Ancient Catastrophe: can the Electric Universe explain?

Peter Mungo Jupp talks with Physicist Wal Thornhill regarding Immanuel Velikovsky and the development of the Electric Universe.

Peter Mungo Jupp: As a Plasma physicist what is your view on Velikovsky’s books.

Wal Thornhill: I think he nailed some important truths. Certainly I think he nailed the planets as the cause of cataclysmic events on Earth. But as importantly he perceived the truth of the electrical universe which touches on all parts of the solar system down to mankind’s history and evolution. Modern research is now revealing the dramatic electronic connection between volcanoes, earthquakes, the weather and the sun. This research at the plasma level offers a tool to understanding those calamities that devastated mankind in his early history.

Ancient Destructions: can the Electric Universe explain these catastrophes?
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Ancient Destructions explained – Immanuel Velikovsky and the Electric Universe

Let me introduce you to Immanuel Velikovsky a man who caused incredible controversy in his time. In the 1950’s he wrote a book called “Worlds in Collision”, which had as its main theme the cataclysmic destruction on Earth by planets and comets in the Solar System. He believed mythology and legend should be interpreted literally.

This included the malignant forces attributed to Baal/Jupiter, father of the gods. He earned the wrath of the scientific world. Yet most of his Predictions made in 1960 were absolutely proved by NASA. Jupiter did emanate radio waves and was an electromagnetic body. The surface of Venus was 800 degrees centigrade not the same as Earth. He was right. Conventional science was badly wrong. He claimed the solar system is unstable. Both the Moon and Mars have been ravaged by celestial bodies. Part of his theory was that Venus was once a comet expelled from Jupiter.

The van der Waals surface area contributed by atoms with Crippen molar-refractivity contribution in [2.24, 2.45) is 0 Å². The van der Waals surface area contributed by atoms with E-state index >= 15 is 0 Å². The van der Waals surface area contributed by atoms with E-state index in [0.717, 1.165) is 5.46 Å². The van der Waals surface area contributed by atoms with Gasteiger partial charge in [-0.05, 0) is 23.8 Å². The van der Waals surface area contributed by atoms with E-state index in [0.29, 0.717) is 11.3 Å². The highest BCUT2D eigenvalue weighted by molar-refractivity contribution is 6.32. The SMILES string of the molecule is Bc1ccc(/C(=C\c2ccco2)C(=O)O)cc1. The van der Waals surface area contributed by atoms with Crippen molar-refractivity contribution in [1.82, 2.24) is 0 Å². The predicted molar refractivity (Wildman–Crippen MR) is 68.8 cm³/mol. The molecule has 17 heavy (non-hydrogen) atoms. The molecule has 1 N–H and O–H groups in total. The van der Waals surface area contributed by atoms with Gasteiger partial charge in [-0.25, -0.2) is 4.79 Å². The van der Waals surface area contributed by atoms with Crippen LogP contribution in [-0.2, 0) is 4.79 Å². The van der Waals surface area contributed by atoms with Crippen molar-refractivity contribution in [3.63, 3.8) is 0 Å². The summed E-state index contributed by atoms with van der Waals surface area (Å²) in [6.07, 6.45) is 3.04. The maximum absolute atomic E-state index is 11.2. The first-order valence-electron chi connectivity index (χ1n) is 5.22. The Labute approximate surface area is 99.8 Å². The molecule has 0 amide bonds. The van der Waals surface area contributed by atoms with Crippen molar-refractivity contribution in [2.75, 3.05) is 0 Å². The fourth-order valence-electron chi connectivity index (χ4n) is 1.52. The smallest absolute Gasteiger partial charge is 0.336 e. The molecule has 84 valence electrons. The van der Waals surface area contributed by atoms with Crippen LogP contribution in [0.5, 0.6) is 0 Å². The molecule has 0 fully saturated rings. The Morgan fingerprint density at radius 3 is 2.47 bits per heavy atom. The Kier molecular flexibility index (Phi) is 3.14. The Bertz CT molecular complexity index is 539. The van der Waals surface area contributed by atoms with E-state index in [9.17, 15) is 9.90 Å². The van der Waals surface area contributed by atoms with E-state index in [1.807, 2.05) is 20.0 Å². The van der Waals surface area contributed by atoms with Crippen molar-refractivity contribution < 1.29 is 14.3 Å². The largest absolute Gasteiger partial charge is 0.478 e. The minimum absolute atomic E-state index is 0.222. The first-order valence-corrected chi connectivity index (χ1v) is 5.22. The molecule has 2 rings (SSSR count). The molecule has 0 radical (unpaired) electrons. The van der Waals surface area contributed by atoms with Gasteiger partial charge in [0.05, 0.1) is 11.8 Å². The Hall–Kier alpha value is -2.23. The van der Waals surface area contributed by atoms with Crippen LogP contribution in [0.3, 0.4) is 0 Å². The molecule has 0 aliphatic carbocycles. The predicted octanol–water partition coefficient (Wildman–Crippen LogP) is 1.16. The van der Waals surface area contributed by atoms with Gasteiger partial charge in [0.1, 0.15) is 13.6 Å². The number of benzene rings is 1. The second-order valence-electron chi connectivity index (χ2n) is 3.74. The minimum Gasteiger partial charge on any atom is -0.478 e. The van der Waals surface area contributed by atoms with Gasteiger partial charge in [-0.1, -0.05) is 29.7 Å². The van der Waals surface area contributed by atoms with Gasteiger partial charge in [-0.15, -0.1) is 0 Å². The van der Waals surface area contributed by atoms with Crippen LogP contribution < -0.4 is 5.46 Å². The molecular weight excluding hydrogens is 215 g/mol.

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Wallace Thornhill

Wallace Thornhill (1942 to present) or Wal as he is known, graduated in Physics at Melbourne University in 1964 and began postgraduate studies with Prof. Victor Hopper’s upper atmosphere research group. Before entering university, he had been inspired by Immanuel Velikovsky through his controversial best-selling book, Worlds in Collision. Wal experienced first-hand the indifference and sometimes hostility toward a radical challenge to mainstream science. He realized there is no career for a heretic in academia.

Wal worked for 11 years with IBM Australia. The later years were spent in the prestigious IBM Systems Development Institute in Canberra, working on the first computer graphics system in Australia. He was the technical support for the computing facilities in the Research Schools at the Australian National University, which gave him excellent access to libraries and scientists there.

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